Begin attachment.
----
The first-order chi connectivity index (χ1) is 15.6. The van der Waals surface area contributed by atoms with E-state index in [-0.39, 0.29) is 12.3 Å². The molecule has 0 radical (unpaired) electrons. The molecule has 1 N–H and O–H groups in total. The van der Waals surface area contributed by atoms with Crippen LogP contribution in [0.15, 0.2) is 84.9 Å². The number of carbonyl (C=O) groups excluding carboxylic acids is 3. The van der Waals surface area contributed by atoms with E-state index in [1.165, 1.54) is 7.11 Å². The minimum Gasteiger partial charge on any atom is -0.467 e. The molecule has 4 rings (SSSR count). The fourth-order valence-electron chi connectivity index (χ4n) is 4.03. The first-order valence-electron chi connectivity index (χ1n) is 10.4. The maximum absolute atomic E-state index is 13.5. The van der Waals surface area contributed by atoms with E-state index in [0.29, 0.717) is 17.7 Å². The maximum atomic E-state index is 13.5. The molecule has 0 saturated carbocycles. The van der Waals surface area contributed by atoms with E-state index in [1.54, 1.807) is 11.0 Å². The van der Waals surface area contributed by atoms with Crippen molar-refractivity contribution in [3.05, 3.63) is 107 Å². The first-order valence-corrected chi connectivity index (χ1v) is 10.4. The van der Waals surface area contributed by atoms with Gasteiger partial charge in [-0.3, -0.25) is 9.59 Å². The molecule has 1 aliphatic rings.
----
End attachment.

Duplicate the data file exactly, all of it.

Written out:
The first-order chi connectivity index (χ1) is 15.6. The van der Waals surface area contributed by atoms with E-state index in [-0.39, 0.29) is 12.3 Å². The molecule has 0 radical (unpaired) electrons. The molecule has 1 N–H and O–H groups in total. The van der Waals surface area contributed by atoms with Crippen LogP contribution in [0.15, 0.2) is 84.9 Å². The number of carbonyl (C=O) groups excluding carboxylic acids is 3. The van der Waals surface area contributed by atoms with E-state index in [1.165, 1.54) is 7.11 Å². The minimum Gasteiger partial charge on any atom is -0.467 e. The molecule has 4 rings (SSSR count). The fourth-order valence-electron chi connectivity index (χ4n) is 4.03. The first-order valence-electron chi connectivity index (χ1n) is 10.4. The maximum absolute atomic E-state index is 13.5. The van der Waals surface area contributed by atoms with E-state index in [0.29, 0.717) is 17.7 Å². The maximum atomic E-state index is 13.5. The molecule has 0 saturated carbocycles. The van der Waals surface area contributed by atoms with E-state index in [1.54, 1.807) is 11.0 Å². The van der Waals surface area contributed by atoms with Crippen molar-refractivity contribution in [3.05, 3.63) is 107 Å². The first-order valence-corrected chi connectivity index (χ1v) is 10.4. The van der Waals surface area contributed by atoms with Gasteiger partial charge in [-0.3, -0.25) is 9.59 Å². The molecule has 1 aliphatic rings.